Tuesday, January 7, 2014

Animal Rights: Some Quotations and Resources

For Christmas I received Wesley Smith's book A Rat is a Pig is a Dog is a Boy: The Human Cost of the Animal Rights Movement (New York: Encounter, 2010).  

Having recently taught on the doctrine of creation and humanity as created in the image of God I pulled a number of quotations from Smith's book to share with my class.  The study of systematic theology is not an abstraction.  Rather, there are very real and concrete ideas and actions that flow from our understanding of God and humanity.  Here is the list of quotations I shared with my class today:

1.     “…the term ‘animal rights’ actually denotes a belief system, an ideology, even a quasi religion, which both implicitly and explicitly seeks to create a moral equivalence between the value of human lives and those of animals.” (p. 3)

2.     Ingrid Newkirk (the head of People for the Ethical Treatment of Animals—PETA) in 1986: “A rat is a pig is a dog is a boy.  They are all mammals.” (p. 3)

3.     Alex Pacheco (cofounder with Newkirk of PETA): “The time will come when we will look upon the murder of animals as we now look on the murder of men.” (p. 36)

4.     Peter Singer in his 1976 book Animal Liberation speaks of “speciesism” as: “a prejudice or attitude of bias in favor of the interests of members of one’s own species and against those of members of other species.” (p. 19)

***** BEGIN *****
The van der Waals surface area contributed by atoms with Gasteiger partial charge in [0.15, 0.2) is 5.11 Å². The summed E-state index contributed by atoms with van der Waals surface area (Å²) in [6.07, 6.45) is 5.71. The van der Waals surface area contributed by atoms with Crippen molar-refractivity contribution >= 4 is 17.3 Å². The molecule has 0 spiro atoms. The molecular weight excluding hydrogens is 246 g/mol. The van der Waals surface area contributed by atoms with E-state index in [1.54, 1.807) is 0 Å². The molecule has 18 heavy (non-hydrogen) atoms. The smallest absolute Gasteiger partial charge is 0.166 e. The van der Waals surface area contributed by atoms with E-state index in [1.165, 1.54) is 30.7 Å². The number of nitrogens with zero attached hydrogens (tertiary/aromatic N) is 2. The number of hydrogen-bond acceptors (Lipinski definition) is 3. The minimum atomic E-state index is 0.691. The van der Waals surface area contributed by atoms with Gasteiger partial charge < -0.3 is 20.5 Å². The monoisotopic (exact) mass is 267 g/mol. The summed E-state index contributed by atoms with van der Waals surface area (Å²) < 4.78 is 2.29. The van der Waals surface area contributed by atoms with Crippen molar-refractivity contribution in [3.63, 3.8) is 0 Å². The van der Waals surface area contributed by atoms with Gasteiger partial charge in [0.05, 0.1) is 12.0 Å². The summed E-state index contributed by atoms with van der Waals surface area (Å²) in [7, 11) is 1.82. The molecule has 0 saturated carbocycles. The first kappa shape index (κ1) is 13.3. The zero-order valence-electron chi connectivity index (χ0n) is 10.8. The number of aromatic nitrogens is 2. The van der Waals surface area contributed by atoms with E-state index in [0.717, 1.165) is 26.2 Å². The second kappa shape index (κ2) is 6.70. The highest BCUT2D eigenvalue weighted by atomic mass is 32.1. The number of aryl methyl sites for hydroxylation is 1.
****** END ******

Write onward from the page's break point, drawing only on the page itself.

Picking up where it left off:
5.     “To avoid speciesism we must allow that beings who are similar in all relevant respects have a similar right to life—and mere membership in our own biological species cannot be a morally relevant criterion for this right…. We may legitimately hold that there are some features of certain beings that make their lives more valuable than those of other beings; but there will surely be some nonhuman animals, whose lives, by any standards, are more valuable than the lives of some humans.  A chimpanzee, dog, or pig, for instance, will have a higher degree of self-awareness and a greater capacity for meaningful relations with others than a severely retarded infant or someone in a state of senility.  So, if we base the right to life on these characteristics we must grant these animals a right to life as good as, or better than, such retarded or senile human beings.”  Peter Singer (p. 27)

6.     R. G. Frey (bioethicist at Bowling Green University):

“I know of nothing that cedes human life of any quality, however low, greater value than animal life of any quality, however high.  If, therefore, we are going to justify medical/scientific uses of animals by appeal to the value of their lives, we open up directly the possibility of our having to envisage the use of humans of lower quality of life in preference to animals of higher quality of life.” (p. 29)

“If ... not all human life has the same value, then the possibility arises that the quality of life of a perfectly healthy baboon can exceed that of a human.  So, if one is going to appeal to human benefit to justify animal research, and if the benefit in this case can be realized either through experimenting on the baboon or the human, then why use the baboon in preference to the human?  A quality-of-life view of the value of a life gives a consistent answer over taking a life and saving a life; so, if either the baboon or the human has to be used in order to realize the benefit, the human must, all other things being equal, be used.  Clearly, my view on the value of life is not speciesist.” (p. 30)